Earthquake Facts

Earthquakes strike suddenly and without warning. They can occur throughout the year at any time of day or night. Each year 70-75 damaging earthquakes occur around the world. In Maine we experience an average of five earthquakes per year.

Forty-five states and territories in the United States are at moderate to very high risk of earthquakes. Maine is classified as a moderate risk state.

Ground vibrations during an earthquake are seldom the direct cause of death or injury. Most earthquake-related injuries and deaths result from collapsing walls, flying glass, and falling objects caused by the ground shaking. It is extremely important for a person to move as little as possible to reach the place of safety he or she has identified, because most injuries occur when people try to move more than a few feet during the shaking.

Much of the damage caused by earthquakes is predictable and preventable. We must all work together in our communities to apply our knowledge to enact and enforce up-to-date building codes, and avoid building in hazardous areas, such as those prone to landslides. We must also identify and eliminate hazards at home, make an emergency earthquake plan and practice that plan.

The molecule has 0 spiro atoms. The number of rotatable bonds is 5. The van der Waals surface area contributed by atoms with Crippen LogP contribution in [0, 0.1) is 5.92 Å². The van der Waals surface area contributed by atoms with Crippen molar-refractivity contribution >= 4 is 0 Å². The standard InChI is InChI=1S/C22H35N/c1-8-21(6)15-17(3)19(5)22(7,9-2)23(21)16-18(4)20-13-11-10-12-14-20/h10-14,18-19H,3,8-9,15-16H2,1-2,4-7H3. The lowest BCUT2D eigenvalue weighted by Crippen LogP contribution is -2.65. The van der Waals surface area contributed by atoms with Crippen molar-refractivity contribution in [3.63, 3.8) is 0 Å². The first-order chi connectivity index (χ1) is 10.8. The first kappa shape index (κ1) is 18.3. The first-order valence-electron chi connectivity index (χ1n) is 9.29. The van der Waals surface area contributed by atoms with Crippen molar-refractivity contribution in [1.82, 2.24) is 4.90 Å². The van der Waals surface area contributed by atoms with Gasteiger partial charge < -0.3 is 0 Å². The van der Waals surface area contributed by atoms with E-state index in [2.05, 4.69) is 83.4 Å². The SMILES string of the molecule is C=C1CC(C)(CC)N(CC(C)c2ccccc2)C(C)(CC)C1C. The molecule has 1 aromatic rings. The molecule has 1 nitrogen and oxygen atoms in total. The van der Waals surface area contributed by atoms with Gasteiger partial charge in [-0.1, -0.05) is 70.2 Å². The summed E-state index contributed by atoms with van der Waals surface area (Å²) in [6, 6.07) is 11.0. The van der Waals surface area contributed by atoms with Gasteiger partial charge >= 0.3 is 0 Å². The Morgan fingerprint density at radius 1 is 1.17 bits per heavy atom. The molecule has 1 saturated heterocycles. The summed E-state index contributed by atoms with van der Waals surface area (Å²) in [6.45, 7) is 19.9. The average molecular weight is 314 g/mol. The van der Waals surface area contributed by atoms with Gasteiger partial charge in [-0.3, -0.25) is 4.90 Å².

During an earthquake, you should get under a sturdy piece of furniture and hold on.

Avoid doorways as they generally are no stronger than any other part of the structure and usually have doors that will swing and can injure you.

It’s a common myth that during an earthquake, the earth cracks open and people, cars, and animals can fall into those cracks. The earth does not crack open like the Grand Canyon. The earth moves and rumbles and, during that movement, small cracks can form. The usual displacements of the earth during an earthquake are caused by up-and-down movements, so shifts in the height of the soil are more likely than chasm-like cracks.

Not all buildings meet building codes. Many of Maine’s buildings were built prior to 1950 when municipalities in Maine had no known building codes. These buildings are called “pre-code” structures. From 1950 – 2009, individual towns and cities had a variety of building codes, but there was no statewide standard. In 2010, Maine adopted the International Building Codes. The Maine Uniform Building and Energy Code (MUBEC) must be enforced in all municipalities with a population of 4,000 residents or more. Municipalities with less than 4,000 residents are encouraged to adopt and enforce MUBEC, but are not required to do so. For more information on Building and Energy codes in Maine, visit: and scroll down to Codes Adoption History.